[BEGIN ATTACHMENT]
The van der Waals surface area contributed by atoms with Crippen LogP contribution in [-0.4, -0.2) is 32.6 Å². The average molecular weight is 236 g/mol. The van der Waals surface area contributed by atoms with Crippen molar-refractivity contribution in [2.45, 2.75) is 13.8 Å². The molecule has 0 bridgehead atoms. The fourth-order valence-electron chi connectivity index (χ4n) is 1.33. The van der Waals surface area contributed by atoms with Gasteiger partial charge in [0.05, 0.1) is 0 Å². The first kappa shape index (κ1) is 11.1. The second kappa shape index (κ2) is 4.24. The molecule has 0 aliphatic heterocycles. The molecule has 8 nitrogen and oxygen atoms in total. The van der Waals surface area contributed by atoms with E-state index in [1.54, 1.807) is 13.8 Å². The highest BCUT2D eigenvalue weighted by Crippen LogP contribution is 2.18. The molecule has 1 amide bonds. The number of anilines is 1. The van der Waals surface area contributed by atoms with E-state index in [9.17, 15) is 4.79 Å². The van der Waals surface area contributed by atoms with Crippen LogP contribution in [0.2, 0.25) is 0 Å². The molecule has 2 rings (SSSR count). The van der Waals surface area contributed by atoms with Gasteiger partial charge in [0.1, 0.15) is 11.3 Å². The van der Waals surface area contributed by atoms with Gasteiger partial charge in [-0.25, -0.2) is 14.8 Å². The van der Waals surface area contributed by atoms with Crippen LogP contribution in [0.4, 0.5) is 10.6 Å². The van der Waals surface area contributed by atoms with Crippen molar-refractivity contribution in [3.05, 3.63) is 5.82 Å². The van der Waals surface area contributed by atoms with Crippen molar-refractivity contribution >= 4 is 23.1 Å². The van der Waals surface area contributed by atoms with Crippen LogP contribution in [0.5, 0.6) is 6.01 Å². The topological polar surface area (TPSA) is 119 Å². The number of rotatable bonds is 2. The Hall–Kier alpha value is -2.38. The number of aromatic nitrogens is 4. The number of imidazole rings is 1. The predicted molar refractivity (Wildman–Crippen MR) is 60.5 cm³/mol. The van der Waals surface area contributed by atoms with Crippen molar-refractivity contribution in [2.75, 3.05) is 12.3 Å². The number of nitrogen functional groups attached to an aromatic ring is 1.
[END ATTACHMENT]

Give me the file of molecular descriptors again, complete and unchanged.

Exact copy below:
The van der Waals surface area contributed by atoms with Crippen LogP contribution in [-0.4, -0.2) is 32.6 Å². The average molecular weight is 236 g/mol. The van der Waals surface area contributed by atoms with Crippen molar-refractivity contribution in [2.45, 2.75) is 13.8 Å². The molecule has 0 bridgehead atoms. The fourth-order valence-electron chi connectivity index (χ4n) is 1.33. The van der Waals surface area contributed by atoms with Gasteiger partial charge in [0.05, 0.1) is 0 Å². The first kappa shape index (κ1) is 11.1. The second kappa shape index (κ2) is 4.24. The molecule has 0 aliphatic heterocycles. The molecule has 8 nitrogen and oxygen atoms in total. The van der Waals surface area contributed by atoms with E-state index in [1.54, 1.807) is 13.8 Å². The highest BCUT2D eigenvalue weighted by Crippen LogP contribution is 2.18. The molecule has 1 amide bonds. The number of anilines is 1. The van der Waals surface area contributed by atoms with E-state index in [9.17, 15) is 4.79 Å². The van der Waals surface area contributed by atoms with Crippen LogP contribution in [0.2, 0.25) is 0 Å². The molecule has 2 rings (SSSR count). The van der Waals surface area contributed by atoms with Gasteiger partial charge in [0.1, 0.15) is 11.3 Å². The van der Waals surface area contributed by atoms with Gasteiger partial charge in [-0.25, -0.2) is 14.8 Å². The van der Waals surface area contributed by atoms with Crippen LogP contribution in [0.4, 0.5) is 10.6 Å². The van der Waals surface area contributed by atoms with Crippen molar-refractivity contribution in [3.05, 3.63) is 5.82 Å². The van der Waals surface area contributed by atoms with Crippen molar-refractivity contribution >= 4 is 23.1 Å². The van der Waals surface area contributed by atoms with Crippen LogP contribution in [0.5, 0.6) is 6.01 Å². The topological polar surface area (TPSA) is 119 Å². The number of rotatable bonds is 2. The Hall–Kier alpha value is -2.38. The number of aromatic nitrogens is 4. The number of imidazole rings is 1. The predicted molar refractivity (Wildman–Crippen MR) is 60.5 cm³/mol. The van der Waals surface area contributed by atoms with Crippen molar-refractivity contribution in [2.75, 3.05) is 12.3 Å². The number of nitrogen functional groups attached to an aromatic ring is 1.